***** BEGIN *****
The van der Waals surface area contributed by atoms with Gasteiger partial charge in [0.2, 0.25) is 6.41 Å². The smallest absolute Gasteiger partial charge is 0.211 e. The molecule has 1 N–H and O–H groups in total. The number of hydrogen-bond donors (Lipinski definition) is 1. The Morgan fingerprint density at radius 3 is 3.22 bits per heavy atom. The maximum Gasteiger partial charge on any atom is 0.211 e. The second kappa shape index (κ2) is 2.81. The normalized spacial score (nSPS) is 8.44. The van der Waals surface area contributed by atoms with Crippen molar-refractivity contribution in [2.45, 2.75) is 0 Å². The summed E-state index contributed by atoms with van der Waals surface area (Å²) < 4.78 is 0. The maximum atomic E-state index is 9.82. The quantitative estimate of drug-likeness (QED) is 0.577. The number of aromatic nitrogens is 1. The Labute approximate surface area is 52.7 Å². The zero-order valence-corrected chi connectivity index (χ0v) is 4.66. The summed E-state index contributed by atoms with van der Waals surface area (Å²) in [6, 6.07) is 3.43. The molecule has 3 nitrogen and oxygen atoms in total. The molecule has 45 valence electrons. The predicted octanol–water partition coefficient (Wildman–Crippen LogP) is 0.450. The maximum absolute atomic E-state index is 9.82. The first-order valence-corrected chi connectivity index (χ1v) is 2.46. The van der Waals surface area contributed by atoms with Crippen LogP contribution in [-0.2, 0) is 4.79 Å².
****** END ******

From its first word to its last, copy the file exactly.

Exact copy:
The van der Waals surface area contributed by atoms with Gasteiger partial charge in [0.2, 0.25) is 6.41 Å². The smallest absolute Gasteiger partial charge is 0.211 e. The molecule has 1 N–H and O–H groups in total. The number of hydrogen-bond donors (Lipinski definition) is 1. The Morgan fingerprint density at radius 3 is 3.22 bits per heavy atom. The maximum Gasteiger partial charge on any atom is 0.211 e. The second kappa shape index (κ2) is 2.81. The normalized spacial score (nSPS) is 8.44. The van der Waals surface area contributed by atoms with Crippen molar-refractivity contribution in [2.45, 2.75) is 0 Å². The summed E-state index contributed by atoms with van der Waals surface area (Å²) < 4.78 is 0. The maximum atomic E-state index is 9.82. The quantitative estimate of drug-likeness (QED) is 0.577. The number of aromatic nitrogens is 1. The Labute approximate surface area is 52.7 Å². The zero-order valence-corrected chi connectivity index (χ0v) is 4.66. The summed E-state index contributed by atoms with van der Waals surface area (Å²) in [6, 6.07) is 3.43. The molecule has 3 nitrogen and oxygen atoms in total. The molecule has 45 valence electrons. The predicted octanol–water partition coefficient (Wildman–Crippen LogP) is 0.450. The maximum absolute atomic E-state index is 9.82. The first-order valence-corrected chi connectivity index (χ1v) is 2.46. The van der Waals surface area contributed by atoms with Crippen LogP contribution in [-0.2, 0) is 4.79 Å².